Friday, April 20, 2012

The Zebra Hunter: Anti-NMDAR Encephalitis

In addition to my personal bucket list, I maintain a nerdy bucket list of medical diagnoses and procedures I wish to be a part of my medical career.  As a result, I have earned the distinction (hopefully fondly) by some attendings and peers as an occasional "zebra hunter."  While I typically stick to common diagnoses, maintaining my curiosity for the more rare entities has paid off, as I have diagnosed things such as tuberous sclerosis by putting various medical puzzle pieces together.  When I decided to pursue Emergency Medicine, some people attempted to persuade me that I wouldn't find my beloved intellectual challenge and diversity within that field.  I seek to prove these people wrong:  clearly there must be zebras lurking among the horses and asses in the emergency department....

The Gist:  anti-N-methyl-D-aspartate receptor (NMDAR) encephalitis is probably a more common cause of encephalitis in young individuals than previously thought, according to a California study published in Clinical Infectious Diseases in January 2012.  Providers should consider this autoimmune cause of encephalitis, especially in young women, during the workup of altered mental status and suspected encephalitis.

Clinical Features of Encephalitis
  • Altered Mental Status:  Stupor, Coma, Irritability
    • Hallucinations, psychosis, and catonia more prevalent in anti-NMDAR encephalitis
  • Seizures
  • Neurologic Abnormalities
    • Movement disorders, choreoathetoid movements, echolalia, or opisthonic posturing in anti-NMDAR encephalitis
  • +/- Fever, Nausea, Vomiting, Malaise
  • Stiff neck
Causes:  Traditionally, most cases of encephalitis have been attributed to viruses.  The California Encephalitis Project (CEP) study analyzed cases of suspected encephalitis in individuals <30 years old from 2007-2011.  A total of 761 cases met criteria for inclusion (age <30, 1 sign of encephalitis, hospitalization, reported to the CEP, etc).  The authors reported that among this cohort, the leading single cause of encephalitis was anti-NMDAR.  However, upon further review, only 79 cases among this 761 patient cohort had identified causes reported.  Among those 79 cases, 32 were diagnosed as anti-NMDAR encephalitis, outranking HSV-1 (1).  Thus, most cases are probably attributable to undetected viral entities. 
  • Viruses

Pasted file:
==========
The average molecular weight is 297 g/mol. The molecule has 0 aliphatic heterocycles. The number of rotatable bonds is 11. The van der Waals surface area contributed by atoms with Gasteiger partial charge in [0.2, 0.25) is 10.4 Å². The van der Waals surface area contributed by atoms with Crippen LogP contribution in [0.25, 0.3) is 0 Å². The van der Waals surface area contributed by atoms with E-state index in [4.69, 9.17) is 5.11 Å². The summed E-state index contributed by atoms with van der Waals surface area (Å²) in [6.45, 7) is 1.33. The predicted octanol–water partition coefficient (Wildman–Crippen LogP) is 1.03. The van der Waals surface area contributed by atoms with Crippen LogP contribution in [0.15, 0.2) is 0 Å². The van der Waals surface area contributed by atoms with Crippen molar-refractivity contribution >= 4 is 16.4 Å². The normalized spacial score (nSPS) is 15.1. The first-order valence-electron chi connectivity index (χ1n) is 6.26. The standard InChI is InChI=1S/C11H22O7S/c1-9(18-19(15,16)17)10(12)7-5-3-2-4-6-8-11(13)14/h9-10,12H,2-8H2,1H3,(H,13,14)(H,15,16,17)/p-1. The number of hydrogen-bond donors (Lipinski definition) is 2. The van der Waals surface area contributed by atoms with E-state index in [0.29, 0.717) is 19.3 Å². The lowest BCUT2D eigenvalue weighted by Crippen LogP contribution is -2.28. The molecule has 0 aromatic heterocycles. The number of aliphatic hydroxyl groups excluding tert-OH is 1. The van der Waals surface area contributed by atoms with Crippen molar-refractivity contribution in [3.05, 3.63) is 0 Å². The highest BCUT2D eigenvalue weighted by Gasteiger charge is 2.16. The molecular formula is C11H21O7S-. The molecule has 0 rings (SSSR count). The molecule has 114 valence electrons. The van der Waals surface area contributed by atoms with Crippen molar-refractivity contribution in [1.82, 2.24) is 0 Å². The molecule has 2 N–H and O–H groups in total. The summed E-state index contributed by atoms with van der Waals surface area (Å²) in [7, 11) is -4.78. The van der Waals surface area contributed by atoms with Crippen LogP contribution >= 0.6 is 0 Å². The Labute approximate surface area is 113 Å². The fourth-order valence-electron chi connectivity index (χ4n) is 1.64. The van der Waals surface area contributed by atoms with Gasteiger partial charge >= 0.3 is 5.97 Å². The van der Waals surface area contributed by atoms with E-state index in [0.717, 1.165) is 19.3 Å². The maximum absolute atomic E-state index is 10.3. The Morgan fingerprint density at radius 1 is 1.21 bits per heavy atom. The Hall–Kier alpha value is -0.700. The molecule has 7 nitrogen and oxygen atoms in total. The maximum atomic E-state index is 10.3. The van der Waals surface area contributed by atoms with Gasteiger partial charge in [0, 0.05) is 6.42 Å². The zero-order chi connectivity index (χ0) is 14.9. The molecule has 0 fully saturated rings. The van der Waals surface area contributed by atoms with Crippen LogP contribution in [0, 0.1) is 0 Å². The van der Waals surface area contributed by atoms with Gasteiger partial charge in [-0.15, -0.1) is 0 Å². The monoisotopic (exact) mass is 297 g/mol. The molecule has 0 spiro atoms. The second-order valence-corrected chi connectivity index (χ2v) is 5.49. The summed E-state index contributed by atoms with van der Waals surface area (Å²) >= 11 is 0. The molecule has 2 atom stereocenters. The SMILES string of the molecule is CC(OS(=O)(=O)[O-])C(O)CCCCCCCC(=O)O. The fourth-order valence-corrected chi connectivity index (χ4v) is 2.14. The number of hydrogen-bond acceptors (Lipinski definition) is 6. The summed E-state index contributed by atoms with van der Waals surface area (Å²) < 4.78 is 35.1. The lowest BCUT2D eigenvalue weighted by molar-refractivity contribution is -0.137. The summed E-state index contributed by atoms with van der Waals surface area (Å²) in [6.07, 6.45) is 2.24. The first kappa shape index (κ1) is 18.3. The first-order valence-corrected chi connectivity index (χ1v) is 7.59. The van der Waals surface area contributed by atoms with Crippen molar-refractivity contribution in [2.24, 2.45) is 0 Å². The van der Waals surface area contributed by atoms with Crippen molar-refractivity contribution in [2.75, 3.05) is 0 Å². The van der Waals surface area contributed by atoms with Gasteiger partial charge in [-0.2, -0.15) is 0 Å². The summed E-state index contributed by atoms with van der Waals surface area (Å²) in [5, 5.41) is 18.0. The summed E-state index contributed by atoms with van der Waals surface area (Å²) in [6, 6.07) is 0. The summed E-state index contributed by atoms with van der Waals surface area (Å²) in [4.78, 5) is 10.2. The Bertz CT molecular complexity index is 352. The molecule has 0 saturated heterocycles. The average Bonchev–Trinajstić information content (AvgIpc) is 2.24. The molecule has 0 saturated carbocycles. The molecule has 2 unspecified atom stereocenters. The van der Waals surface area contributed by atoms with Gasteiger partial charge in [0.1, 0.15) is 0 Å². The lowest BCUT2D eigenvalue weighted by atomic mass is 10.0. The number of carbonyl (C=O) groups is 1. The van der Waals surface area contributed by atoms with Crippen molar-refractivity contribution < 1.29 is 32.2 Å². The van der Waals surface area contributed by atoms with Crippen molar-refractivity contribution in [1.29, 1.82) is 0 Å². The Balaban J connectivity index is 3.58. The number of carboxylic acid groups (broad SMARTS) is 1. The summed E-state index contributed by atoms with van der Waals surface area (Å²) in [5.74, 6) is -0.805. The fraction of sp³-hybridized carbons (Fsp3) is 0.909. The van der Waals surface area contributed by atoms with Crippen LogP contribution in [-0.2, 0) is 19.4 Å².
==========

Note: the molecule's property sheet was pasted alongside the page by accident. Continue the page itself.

• Herpes Simplex -1
    • Enteroviruses 
    • Arthropod borne diseases - West Nile
    • Varicella zoster
  • Auto-immune
    • Teratomas (anti-NMDAR in females and anti-Ma2 in males)
    • Small cell lung cancer (anti-Hu)
Differential Diagnosis
  • Meningitis
  • Brain Abscess
  • Toxoplasmosis
  • Tick Borne Diseases: Lyme, Rocky Mountain Spotted Fever
  • Hypoglycemia
  • Tuberculosis
  • Hemorrhage
Diagnosis of anti-NMDAR Encephalitis
  • The usual encephalitis workup, at a minimum:  glucose, CBC, CMP, CT head, LP with viral panel serology/cultures
  • Cerebrospinal fluid (CSF) demonstrates pleocytosis
    • Protein and leukocyte count is usually lower in anti-NMDAR encephalitis compared with much higher values in the viral encephalopathies
  • Auto-antibodies to the NR1 subunit of the NMDAR present in the CSF
  • Presence of an ovarian teratoma (not required for the diagnosis)
Treatment of anti-NMDAR Encephalitis
  • Removal of teratoma
  • Glucocorticoids (Methylprednisilone 1g IV x 5 days)
  • IVIG
  • +/- Plasmapheresis
  • +/- Cyclophosphamide or Rituximab (monoclonal antibody to CD20) (2)
Why Does This Zebra Matter?
  • Individuals undergoing a workup for encephalitis are subjected to extensive tests
    • As the CEP demonstrates, these diagnostic evaluations often fail to produce an identifiable cause.  A CSF test for anti-NMDAR encephalitis may increase the number of cases with a known cause.
      •  Note:  one of the authors of the aforementioned paper is a patent holder for the anti-NMDAR CSF test. 
  • Anti-NMDAR encephalitis has a different treatment course than viral encephalitis and may be reversible with teratoma resection 
References:
1.  Gable M, Sheriff H, Dalmu J, Tilley D, Glaser C.  The Frequency of Autoimmune N-Methyl-D-Aspartate Receptor Encephalitis Surpasses That of Individual Viral Etiologies in Young Individuals Enrolled in the California Encephalitis Project. Clin Infect Dis.54 (7):899-904.doi: 10.1093/cid/cir1038

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